yeovil at War
Wilfred Ernest Treasure
Killed in action at Ypres
Wilfred Ernest Treasure was born in Yeovil on 14 November 1891, youngest of the four sons of Yeovil-born Railway Inspector William James Treasure (1859-1935) and Mary Violetta née West (1860-1935), originally from Whiteparish, Hampshire. In fact William and Mary had spent very little time in Yeovil; their three eldest sons - Ralph (b 1885), Sydney (b 1886) and Edward (b 1888) - had all been born in Sparkford and by the time of the 1901 census the family had moved to Westbury, Wiltshire.
By 1911 Wilfred had left home but I couldn't trace him in the records. This is most likely because Wilfred enlisted in the 10th Royal Hussars (Prince of Wales' Own) at Taunton, although at the time he was living at Trowbridge, Wiltshire, with his parents. It is not known when he enlisted, but his Service Number 7127 would suggest around 1910 or 1911 and consequently he would have served on the North-West Frontier on the Pakistan / Afghanistan border region for several years.
In 1914, the regiment was recalled to England and quickly dispatched to France as part of the British Expeditionary Force, in 3rd Cavalry Division. Whilst it did not see a great deal of action as cavalry, it provided one company of men for an infantry battalion, which served in the front lines.
The Second Battle of Ypres, 22 April-25 May 1915, was a rare German offensive on the Western Front during 1915. It was launched with two aims in mind. The first was to distract attention from the movement of German troops to the eastern front in preparation for the campaign that would lead to the victory of Gorlice-Tarnow. The second was to assess the impact of poisoned gas on the western front. Gas had already been used on the eastern front, at Bolimov (3 January 1915), but the tear gas used there had frozen in the extreme cold. At Ypres the Germans used the first lethal gas of the war, chlorine. The gas was to be released from 6,000 cylinders and would rely on the wind to blow it over the allied trenches. This method of delivery controlled the timing of the attack – the prevailing winds on the western front came from the west, so the Germans had to wait for a suitable wind from the east to launch their attack. The line around Ypres was held by French, Canadian and British troops. The attack on 22 April hit the French lines worst and, not surprisingly, the line broke under the impact of this deadly new weapon. The gas created a gap 8,000 yards long in the Allied lines north of Ypres. The success of their gas had surprised the Germans who didn’t have the reserves to quickly exploit the unexpected breakthrough, allowing enough time to plug the gap with newly arrived Canadian troops. During the battle the British, French and Canadians suffered 60,000 casualties, the Germans only 35,000.However, Lance-Corporal Wilfred Treasure was killed in action on 13 May 1915. He was aged just 23.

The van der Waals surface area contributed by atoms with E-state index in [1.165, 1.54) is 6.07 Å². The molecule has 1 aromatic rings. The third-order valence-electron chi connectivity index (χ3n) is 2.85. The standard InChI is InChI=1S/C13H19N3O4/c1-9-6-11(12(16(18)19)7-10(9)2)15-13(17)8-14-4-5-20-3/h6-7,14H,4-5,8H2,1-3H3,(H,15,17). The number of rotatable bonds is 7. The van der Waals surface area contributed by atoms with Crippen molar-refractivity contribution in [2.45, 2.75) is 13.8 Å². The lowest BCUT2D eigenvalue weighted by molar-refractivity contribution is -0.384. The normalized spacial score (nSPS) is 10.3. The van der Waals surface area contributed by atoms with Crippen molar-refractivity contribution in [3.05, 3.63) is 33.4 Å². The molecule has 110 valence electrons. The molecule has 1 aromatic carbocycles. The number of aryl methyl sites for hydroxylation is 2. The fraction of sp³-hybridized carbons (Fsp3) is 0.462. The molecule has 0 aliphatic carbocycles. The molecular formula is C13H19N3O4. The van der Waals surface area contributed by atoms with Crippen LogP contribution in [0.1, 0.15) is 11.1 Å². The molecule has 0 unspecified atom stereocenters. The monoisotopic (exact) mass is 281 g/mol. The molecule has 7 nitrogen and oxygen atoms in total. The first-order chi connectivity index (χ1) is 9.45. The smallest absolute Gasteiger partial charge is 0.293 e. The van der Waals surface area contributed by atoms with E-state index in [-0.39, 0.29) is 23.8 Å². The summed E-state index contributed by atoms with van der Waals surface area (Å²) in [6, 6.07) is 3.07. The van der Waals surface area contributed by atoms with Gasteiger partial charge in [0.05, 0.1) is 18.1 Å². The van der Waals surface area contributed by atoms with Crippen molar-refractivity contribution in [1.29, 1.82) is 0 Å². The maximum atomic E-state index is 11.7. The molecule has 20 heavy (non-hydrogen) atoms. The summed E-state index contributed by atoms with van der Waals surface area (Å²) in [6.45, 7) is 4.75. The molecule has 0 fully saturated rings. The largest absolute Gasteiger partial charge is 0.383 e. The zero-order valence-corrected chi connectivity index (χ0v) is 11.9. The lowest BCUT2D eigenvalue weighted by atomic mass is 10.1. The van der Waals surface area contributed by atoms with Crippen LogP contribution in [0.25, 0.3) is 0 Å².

Wilfred is commemorated on the Ypres (Menin Gate) Memorial, but his name is not recorded on the War Memorial in the Borough.
Part of the Langemarck battlefield.
The Second Battle of Ypres, 22 April-25 May 1915.
The Commonwealth War Graves Commission certificate in memory of Wilfred Treasure.
Ypres (Menin Gate) Memorial, West-Vlaanderen, Belgium
The Menin Gate is one of four memorials to the missing in Belgian Flanders which cover the area known as the Ypres Salient. Broadly speaking, the Salient stretched from Langemarck in the north to the northern edge in Ploegsteert Wood in the south, but it varied in area and shape throughout the war. The Salient was formed during the First Battle of Ypres in October and November 1914, when a small British Expeditionary Force succeeded in securing the town before the onset of winter, pushing the German forces back to the Passchendaele Ridge. The Second Battle of Ypres began in April 1915 when the Germans released poison gas into the Allied lines north of Ypres. This was the first time gas had been used by either side and the violence of the attack forced an Allied withdrawal and a shortening of the line of defence.
The site of the Menin Gate was chosen because of the hundreds of thousands of men who passed through it on their way to the battlefields. It commemorates casualties from the forces of Australia, Canada, India, South Africa and United Kingdom who died in the Salient. In the case of United Kingdom casualties, only those prior 16 August 1917. It now bears the names of more than 54,000 officers and men whose graves are not known. The Ypres (Menin gate) Memorial, designed by Sir Reginald Blomfield with sculpture by Sir William Reid-Dick, was unveiled by Lord Plumer on 24 July 1927.